It appears that Ms. Davis disagrees with the weight the ALJ gave to the relevant factors. We may not reweigh the evidence on appeal. See Casias, 933 F.2d at 800. The ALJ applied the correct legal standards in evaluating plaintiff's subjective allegations of pain and his determination on this matter is supported by substantial evidence in the record.
Ms. Davis contends that the ALJ did not consider her fibromyalgia. She did not allege that her fibromyalgia was disabling. Further, the primary symptom she raised related to that disease was pain. The ALJ evaluated her pain in its entirety. While "[t]he record must demonstrate that the ALJ considered all of the evidence, . . . an ALJ is not required to discuss every piece of evidence." Clifton v. Chater, 79 F.3d 1007, 1009-10 (10th Cir. 1996). No error occurred.
Ms. Davis concludes that substantial evidence does not support the ALJ's determination that she can perform substantial gainful activity at a sedentary level. The ALJ posed a hypothetical question to the vocational expert (VE) that adequately reflected the nature and severity of Ms. Davis' impairments as borne out by the record. Therefore, the ALJ's conclusion that Ms. Davis could perform a limited range of sedentary work and the VE's opinion that a substantial number of jobs existed in the national economy which Ms. Davis could perform is supported by substantial evidence. See Decker v. Chater, 86 F.3d 953, 955 (10th Cir. 1996) (hypothetical questions need only reflect impairments and limitations supported by the record).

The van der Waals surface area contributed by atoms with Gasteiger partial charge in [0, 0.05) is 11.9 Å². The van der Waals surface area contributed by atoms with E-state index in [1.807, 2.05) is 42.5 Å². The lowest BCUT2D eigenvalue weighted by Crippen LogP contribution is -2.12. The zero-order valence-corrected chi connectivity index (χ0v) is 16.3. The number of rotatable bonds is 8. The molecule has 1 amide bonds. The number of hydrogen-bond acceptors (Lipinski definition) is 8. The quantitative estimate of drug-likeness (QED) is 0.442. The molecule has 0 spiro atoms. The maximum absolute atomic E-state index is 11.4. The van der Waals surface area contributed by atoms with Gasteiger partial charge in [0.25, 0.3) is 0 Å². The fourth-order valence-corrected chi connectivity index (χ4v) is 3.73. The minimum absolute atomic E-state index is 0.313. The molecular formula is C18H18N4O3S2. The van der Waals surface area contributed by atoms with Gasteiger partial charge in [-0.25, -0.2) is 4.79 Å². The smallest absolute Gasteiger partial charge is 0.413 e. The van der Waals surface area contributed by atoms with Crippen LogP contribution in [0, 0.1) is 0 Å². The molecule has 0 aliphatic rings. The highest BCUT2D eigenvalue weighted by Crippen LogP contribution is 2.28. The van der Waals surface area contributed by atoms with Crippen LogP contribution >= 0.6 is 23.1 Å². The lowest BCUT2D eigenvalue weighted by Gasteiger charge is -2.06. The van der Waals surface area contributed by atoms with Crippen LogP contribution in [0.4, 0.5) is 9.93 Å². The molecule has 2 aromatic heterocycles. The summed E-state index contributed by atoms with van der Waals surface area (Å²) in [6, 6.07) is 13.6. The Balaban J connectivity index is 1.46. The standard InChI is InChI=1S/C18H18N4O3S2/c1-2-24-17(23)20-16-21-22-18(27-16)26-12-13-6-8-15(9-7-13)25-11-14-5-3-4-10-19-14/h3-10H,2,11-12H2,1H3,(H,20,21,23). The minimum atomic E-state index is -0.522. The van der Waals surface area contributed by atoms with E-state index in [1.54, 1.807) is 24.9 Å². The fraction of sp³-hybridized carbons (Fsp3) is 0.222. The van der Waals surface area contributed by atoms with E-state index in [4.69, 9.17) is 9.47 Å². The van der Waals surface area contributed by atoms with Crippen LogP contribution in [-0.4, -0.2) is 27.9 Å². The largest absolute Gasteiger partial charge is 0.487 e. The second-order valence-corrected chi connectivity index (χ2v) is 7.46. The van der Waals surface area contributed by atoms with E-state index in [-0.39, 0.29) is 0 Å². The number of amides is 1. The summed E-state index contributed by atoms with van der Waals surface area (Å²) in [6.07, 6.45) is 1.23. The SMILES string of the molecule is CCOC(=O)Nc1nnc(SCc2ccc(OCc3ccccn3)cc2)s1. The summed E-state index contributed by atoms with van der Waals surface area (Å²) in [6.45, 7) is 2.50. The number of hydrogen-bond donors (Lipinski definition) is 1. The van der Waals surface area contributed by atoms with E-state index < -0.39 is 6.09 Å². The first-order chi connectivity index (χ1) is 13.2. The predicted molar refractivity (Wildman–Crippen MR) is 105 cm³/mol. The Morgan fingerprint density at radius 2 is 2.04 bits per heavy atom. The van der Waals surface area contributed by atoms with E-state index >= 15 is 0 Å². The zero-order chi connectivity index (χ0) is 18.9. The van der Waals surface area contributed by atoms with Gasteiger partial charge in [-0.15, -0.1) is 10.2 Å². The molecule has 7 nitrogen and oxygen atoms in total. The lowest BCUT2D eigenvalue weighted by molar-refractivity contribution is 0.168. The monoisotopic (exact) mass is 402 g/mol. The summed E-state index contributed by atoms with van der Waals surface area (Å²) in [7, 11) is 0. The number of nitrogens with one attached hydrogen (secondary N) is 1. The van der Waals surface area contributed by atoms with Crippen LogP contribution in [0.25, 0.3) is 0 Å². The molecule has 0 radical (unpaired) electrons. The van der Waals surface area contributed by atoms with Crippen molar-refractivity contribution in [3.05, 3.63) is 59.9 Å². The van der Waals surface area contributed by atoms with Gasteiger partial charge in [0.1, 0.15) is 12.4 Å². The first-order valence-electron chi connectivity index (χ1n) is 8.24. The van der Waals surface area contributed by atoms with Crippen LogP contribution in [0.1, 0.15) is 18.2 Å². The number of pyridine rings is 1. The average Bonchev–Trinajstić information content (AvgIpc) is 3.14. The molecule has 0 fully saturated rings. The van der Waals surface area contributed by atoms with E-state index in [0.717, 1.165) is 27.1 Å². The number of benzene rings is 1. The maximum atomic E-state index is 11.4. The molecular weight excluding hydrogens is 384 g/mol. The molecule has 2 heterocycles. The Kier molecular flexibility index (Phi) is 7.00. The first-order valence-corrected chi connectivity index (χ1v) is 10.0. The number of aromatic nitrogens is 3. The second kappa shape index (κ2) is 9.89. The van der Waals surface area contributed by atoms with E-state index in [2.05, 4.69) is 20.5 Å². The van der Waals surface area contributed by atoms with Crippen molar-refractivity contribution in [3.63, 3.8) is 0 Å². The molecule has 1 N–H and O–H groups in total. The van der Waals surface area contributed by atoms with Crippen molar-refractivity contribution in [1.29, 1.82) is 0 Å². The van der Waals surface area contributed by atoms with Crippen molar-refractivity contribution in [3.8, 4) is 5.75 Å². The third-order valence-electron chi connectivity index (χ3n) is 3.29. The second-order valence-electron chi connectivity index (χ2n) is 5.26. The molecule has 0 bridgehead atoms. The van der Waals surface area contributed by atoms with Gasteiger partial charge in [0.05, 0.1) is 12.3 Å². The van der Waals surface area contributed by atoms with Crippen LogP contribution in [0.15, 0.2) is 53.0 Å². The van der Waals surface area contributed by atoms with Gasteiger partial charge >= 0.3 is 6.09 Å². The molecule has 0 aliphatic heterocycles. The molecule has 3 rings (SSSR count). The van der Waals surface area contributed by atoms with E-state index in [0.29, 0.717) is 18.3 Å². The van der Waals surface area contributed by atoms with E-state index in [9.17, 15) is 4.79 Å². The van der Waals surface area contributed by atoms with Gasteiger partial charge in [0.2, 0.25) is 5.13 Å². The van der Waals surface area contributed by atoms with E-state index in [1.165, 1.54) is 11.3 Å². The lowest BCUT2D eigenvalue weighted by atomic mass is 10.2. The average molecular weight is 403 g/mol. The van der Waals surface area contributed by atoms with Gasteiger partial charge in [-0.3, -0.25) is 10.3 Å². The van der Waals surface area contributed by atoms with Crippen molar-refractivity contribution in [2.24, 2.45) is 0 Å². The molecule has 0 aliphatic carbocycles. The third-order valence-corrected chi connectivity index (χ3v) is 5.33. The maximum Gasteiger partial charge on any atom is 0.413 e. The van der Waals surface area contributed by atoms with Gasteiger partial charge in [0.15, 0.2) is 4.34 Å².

The judgment of the district court is AFFIRMED.
Entered for the Court
Mary Beck Briscoe
*. This order and judgment is not binding precedent, except under the doctrines of law of the case, res judicata, and collateral estoppel. The court generally disfavors the citation of orders and judgments; nevertheless, an order and judgment may be cited under the terms and conditions of 10th Cir. R. 36.3.